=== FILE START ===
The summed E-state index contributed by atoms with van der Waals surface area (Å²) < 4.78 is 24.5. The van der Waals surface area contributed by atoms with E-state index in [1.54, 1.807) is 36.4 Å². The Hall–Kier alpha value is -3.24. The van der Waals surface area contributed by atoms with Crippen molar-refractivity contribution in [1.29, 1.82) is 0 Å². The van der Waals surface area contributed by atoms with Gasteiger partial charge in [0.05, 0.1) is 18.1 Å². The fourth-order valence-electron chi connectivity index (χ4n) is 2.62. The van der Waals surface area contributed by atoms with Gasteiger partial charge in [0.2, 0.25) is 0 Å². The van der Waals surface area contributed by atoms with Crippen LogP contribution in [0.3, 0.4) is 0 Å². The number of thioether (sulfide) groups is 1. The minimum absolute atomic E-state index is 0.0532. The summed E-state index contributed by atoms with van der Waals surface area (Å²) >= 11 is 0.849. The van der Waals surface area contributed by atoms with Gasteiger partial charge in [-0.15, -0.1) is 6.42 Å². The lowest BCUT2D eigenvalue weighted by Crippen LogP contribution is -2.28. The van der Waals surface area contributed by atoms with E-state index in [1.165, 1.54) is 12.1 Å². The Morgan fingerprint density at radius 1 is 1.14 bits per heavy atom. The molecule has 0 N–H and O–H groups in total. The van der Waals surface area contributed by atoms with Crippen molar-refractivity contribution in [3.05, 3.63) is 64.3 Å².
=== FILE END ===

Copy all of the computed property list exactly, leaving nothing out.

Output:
The summed E-state index contributed by atoms with van der Waals surface area (Å²) < 4.78 is 24.5. The van der Waals surface area contributed by atoms with E-state index in [1.54, 1.807) is 36.4 Å². The Hall–Kier alpha value is -3.24. The van der Waals surface area contributed by atoms with Crippen molar-refractivity contribution in [1.29, 1.82) is 0 Å². The van der Waals surface area contributed by atoms with Gasteiger partial charge in [0.05, 0.1) is 18.1 Å². The fourth-order valence-electron chi connectivity index (χ4n) is 2.62. The van der Waals surface area contributed by atoms with Gasteiger partial charge in [0.2, 0.25) is 0 Å². The van der Waals surface area contributed by atoms with Crippen LogP contribution in [0.3, 0.4) is 0 Å². The number of thioether (sulfide) groups is 1. The minimum absolute atomic E-state index is 0.0532. The summed E-state index contributed by atoms with van der Waals surface area (Å²) >= 11 is 0.849. The van der Waals surface area contributed by atoms with Gasteiger partial charge in [-0.15, -0.1) is 6.42 Å². The lowest BCUT2D eigenvalue weighted by Crippen LogP contribution is -2.28. The van der Waals surface area contributed by atoms with E-state index in [1.165, 1.54) is 12.1 Å². The Morgan fingerprint density at radius 1 is 1.14 bits per heavy atom. The molecule has 0 N–H and O–H groups in total. The van der Waals surface area contributed by atoms with Crippen molar-refractivity contribution in [3.05, 3.63) is 64.3 Å².